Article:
People around the world are drastically altering their behavior in ways never before seen in response to COVID-19. It’s as if the world had a big “DO NOT TOUCH” sign hanging from it.
While there is reportedly very little chance of contracting the coronavirus from touching any surface, 55% of U.S. consumers are still concerned about handling cash.
As a result, cashless and contactless payments are booming in the U.S.:
- In March 2020, 31 million people in the U.S. used a contactless card or digital wallet to make a purchase, an increase of 6 million from those who did so in November 2019.
- 80% of all contactless payments are for $25 or less, a price range that previously was dominated by cash payments.
- 69% of people making contactless payments state that doing so is more convenient than using cash.
Retailers looking to support cashless transactions need to consider which cashless payment apps offer the best rates on merchant fees.
Comparing Fees of the Top Cashless Payment Apps
A comparison of the fees charged by five popular cashless payment apps illustrates the various approaches they take when charging stores for cashless transactions.
This app for iPhones and Apple Watches trails only Google Pay in terms of number of users. The mobile wallet works with participating near field communication (NFC) contactless payment terminals, and is also used for making in-app and online purchases.
Merchants aren’t charged for debit card payments made via Apple Pay, but the service charges a fee of 3% for credit card purchases. As the Apple Support site explains, in-store payments made with Apple Pay are considered “card present” transactions, while those made within apps or on the web are treated as “card not present” purchases, which typically cost more to process and entail greater liability.
Formerly known as Android Pay, this mobile wallet app allows users of Android devices to make contactless NFC payments, as well as in-app, online, and peer-to-peer purchases. As with Apple Pay, Google’s cashless payment app doesn’t charge for debit card transactions, but levies a fee of 2.9% on in-store credit card purchases.
Google Pay requires retailers to install payment terminals that support contactless NFC transactions. Also, online transactions made with Google Pay are deemed “card not present” and are subject to transaction fees that range from 2.87% to 4.35%, based on the level of risk assigned to the purchase by the credit card processor.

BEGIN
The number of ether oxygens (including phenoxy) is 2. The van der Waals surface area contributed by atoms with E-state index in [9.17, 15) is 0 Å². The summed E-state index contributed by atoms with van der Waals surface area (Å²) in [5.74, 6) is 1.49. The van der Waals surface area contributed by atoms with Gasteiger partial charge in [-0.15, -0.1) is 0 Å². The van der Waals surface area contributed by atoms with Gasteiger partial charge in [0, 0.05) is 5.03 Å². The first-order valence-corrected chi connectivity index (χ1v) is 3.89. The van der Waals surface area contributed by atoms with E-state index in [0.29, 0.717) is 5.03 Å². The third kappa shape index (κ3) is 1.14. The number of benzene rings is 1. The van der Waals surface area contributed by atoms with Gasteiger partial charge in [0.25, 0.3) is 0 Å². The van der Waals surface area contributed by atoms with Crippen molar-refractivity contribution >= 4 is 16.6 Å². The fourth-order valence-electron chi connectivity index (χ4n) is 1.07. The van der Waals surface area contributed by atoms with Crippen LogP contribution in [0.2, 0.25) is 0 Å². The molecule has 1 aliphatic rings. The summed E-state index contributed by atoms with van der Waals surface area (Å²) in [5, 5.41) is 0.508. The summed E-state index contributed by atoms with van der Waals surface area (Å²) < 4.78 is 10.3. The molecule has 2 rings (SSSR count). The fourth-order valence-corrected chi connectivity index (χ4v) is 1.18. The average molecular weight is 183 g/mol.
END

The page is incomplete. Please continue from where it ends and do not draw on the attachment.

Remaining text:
The long-time online payment market leader has released a cashless payment app that is free to use for person-to-person payments from a PayPal account or a linked bank account. However, the service’s merchant-fee structure “can be complicated and difficult to understand.”
PayPal’s merchant fees page explains that online transactions made in the U.S. using a PayPal account incur a fee of 2.9% plus a fixed fee based on the currency used. The fee for purchases made outside the U.S. is 4.4% plus the currency-based fixed fee. For in-store purchases, the merchant fee is 2.7% for U.S. purchases and 4.2% for transactions completed outside the U.S.
|Learn more about POS payment options in “Point of Sale Payment Processing: The Ultimate Guide.”|
This cashless payment app is designed for users of Samsung Galaxy devices who are given the option of choosing either Samsung Pay or Google Pay as their default for purchases made with Galaxy products. In addition to supporting NFC technology, Samsung Pay can be used to make purchases via magnetic secure transmission (MST) for payments via traditional magnetic card readers.
All transactions made using Samsung Pay are treated as standard credit card transactions, so each bank’s credit card merchant fees apply. Samsung provides a list of the banks and credit unions that support Samsung Pay.
Similar to PayPal’s cashless payment app, Venmo lets users send money to individuals or make in-store and online retail purchases. There’s no fee for customers who use their linked bank account, but credit card transactions are subject to a fee of 3% of the transaction amount.
Merchant fees for Venmo purchases follow the rates of PayPal’s Braintree service: 2.9% plus 30 cents per transaction. For purchases made using non-U.S. currency or using a credit card issued outside the U.S., a 1% charge is added.
Other Cashless and Contactless Payment Options
Determining the best cashless payment apps to support is one of several challenges facing small business owners as they transition away from traditional cash registers. These are among the options available to small retailers planning to support cashless payment apps:
- Zelle makes it easy to send money to someone via the recipient’s email address or phone number, even if the person doesn’t have the Zelle app installed. However, the recipient must have a U.S. bank account. Using Zelle for a small business requires a bank account that supports the service; and it should be noted that fees for business transactions are set by the bank.
- Facebook Messenger allows users to send money to friends and family from a bank-issued debit card or PayPal account. The service is available only in the U.S., but it is not intended for use by businesses. Plus, purchases made outside the Facebook Marketplace don’t receive purchase protection.
Retailers know the importance of saving money wherever and whenever it’s practical to do so. In the rush to support cashless payment apps, it’s important for stores to consider which services offer the best combination of customer-pleasing payment options and merchant-pleasing transaction fees.
In a period of change, talech has a number of POS solutions that can help your business adjust operations smoothly. From reaching new audiences to engaging with your existing customers more often, we give you the tools to adapt quickly and with confidence.
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